artos: Greek celebration breads

Greek celebration breadWhen making my way through a cookbook, I often have trouble deciding which recipe to complete next. This is especially true for Reinhart’s The Bread Baker’s Apprentice.  The great thing about bread is that it rarely breaks the bank. So theoretically, I could complete the rest of the formulas from start to finish in the order they appear in the book. This, I believe, was the route taken by those who participated in the BBA Challenge (by the way, is this still a thing?). So far, however, I have just been wandering from this formula to that one, deciding which to make on a whim.

However, in the interest of order, I decided earlier this week that I would complete the remaining recipes in the order they appear. Noting that I had two remaining Greek celebration breads to make, I decided to bake both in one day. Pictured above is the standard bread, shaped into a boule.

Below is an adapted version of Lambropsomo. I kneaded dark raisins and slivered almonds into the dough, and braided it with the 3-braid method.

lambropsomoI finished the standard bread with the optional glaze, but left the second without. I must say, there is, indeed, a place for a good glaze; but for the most part, I think I am a no-glaze kind of person.

Here are a few photos from the process:

bouleraisins and almondslambropsomoabout to braidbraidedbraidedAnd now, I have completed 35 of Reinhart’s formulas. Percentage complete: 63.6%

Also, the peas are growing on my deck!

deck garden: peas

deck garden: peas

rich man’s brioche – and blog’s first birthday

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On June 20th, 2012, “flat-leaf parsley” was born. To celebrate its first birthday, I made some brioche. This is the rich man’s version of brioche in Peter Reinhart’s The Bread Baker’s Apprentice (33rd recipe; 60.0% of total formulas complete). I made this bread completely with unbleached bread flour. I rarely make bread without attempting to add at least some whole grain. But, with its sixteen ounces of butter, this bread really had nothing healthy going for it anyway. 🙂

2013-06-20 16.52.56Also, allotment update: fava beans seem to be growing well.

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ciabatta – biga version

ciabattaIt took me a while to gain the courage to cut into this ciabatta — my 32nd recipe from Peter Reinhart’s The Bread Baker’s Apprentice (2001). I wanted some time to savor the possibility of having produced air pockets in the crumb. I made the poolish version of this ciabatta last July. And while the bread certainly turned out well (you can check it out here), the presence of air pockets seemed as elusive as ever.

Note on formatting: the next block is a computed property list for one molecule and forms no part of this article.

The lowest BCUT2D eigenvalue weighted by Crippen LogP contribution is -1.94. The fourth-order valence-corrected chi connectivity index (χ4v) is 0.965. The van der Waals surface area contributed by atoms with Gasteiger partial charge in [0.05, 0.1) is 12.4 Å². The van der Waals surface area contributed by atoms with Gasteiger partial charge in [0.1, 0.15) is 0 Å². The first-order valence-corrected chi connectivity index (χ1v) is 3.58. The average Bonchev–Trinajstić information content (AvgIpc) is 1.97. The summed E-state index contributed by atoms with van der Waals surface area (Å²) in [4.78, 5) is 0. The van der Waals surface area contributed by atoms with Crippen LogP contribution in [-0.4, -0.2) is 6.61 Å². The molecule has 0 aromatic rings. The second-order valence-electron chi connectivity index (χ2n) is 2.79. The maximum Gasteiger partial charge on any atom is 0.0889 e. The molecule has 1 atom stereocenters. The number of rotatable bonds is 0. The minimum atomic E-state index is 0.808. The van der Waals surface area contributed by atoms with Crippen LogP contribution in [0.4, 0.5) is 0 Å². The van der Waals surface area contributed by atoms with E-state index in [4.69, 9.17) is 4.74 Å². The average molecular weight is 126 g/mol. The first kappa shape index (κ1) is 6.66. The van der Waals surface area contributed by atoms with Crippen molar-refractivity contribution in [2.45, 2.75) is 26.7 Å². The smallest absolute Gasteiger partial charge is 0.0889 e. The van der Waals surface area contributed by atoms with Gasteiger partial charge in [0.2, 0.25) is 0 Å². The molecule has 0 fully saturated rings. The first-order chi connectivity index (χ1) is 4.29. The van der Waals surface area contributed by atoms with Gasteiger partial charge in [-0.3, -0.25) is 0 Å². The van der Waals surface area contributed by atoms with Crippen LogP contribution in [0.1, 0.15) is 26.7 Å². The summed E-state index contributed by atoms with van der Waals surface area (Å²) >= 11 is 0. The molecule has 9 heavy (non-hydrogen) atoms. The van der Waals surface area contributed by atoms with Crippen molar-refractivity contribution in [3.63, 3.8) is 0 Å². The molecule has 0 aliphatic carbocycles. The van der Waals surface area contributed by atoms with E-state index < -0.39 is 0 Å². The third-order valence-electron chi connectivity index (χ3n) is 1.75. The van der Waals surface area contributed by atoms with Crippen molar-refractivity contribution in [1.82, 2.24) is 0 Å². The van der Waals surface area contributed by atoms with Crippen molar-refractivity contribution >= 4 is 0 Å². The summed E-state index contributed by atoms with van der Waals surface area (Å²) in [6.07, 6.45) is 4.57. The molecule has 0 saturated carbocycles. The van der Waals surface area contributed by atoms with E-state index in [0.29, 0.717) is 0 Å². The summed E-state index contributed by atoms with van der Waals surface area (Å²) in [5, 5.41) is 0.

So while I delayed the cutting of this latest venture, I checked the progress on my “deck” garden.

2013-06-15 18.45.25I was able to pull a few radishes:

radishesAnd as you can see, the twining of the green beans has begun. Very exciting.

green beansBack to the bread:

2013-06-15 14.42.33When I returned my attention to the bread and finally cut through the crust, I admittedly was incredibly pleased. To be sure, there were no huge air pockets. But, the suggestive presence of a few holes throughout the crumb provided me the hope that perhaps my bread-baking skills are slowly but surely improving.

ciabattaAir pockets! 🙂

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Kaiser rolls

kaiser rolls

I made these Kaiser rolls last Sunday. The sun — a distant memory now — had been shining that day.

kaiser rolls

I was pleasantly surprised by these rolls. The key to their deliciousness, I think, is their hardness. I had never baked a hard (on the outside) roll before. My knotting skills might need a bit of work — but not bad, overall.

kaiser rolls

I now have completed 31 recipes from Peter Reinhart’s The Bread Baker’s Apprentice. Percentage complete: 56.4%

Tuscan bread

Tuscan bread

Tuscan bread

The sun shone today after nearly a week of rain. My way of celebrating by baking bread seems perfectly reasonable. These two boules of Tuscan bread are a bit denser than ideal (what else is new?), but still very tasty. They are about 30% whole wheat.

Tuscan breadI now have completed 30 recipes from Peter Reinhart’s The Bread Baker’s Apprentice (percentage complete: 54.5%).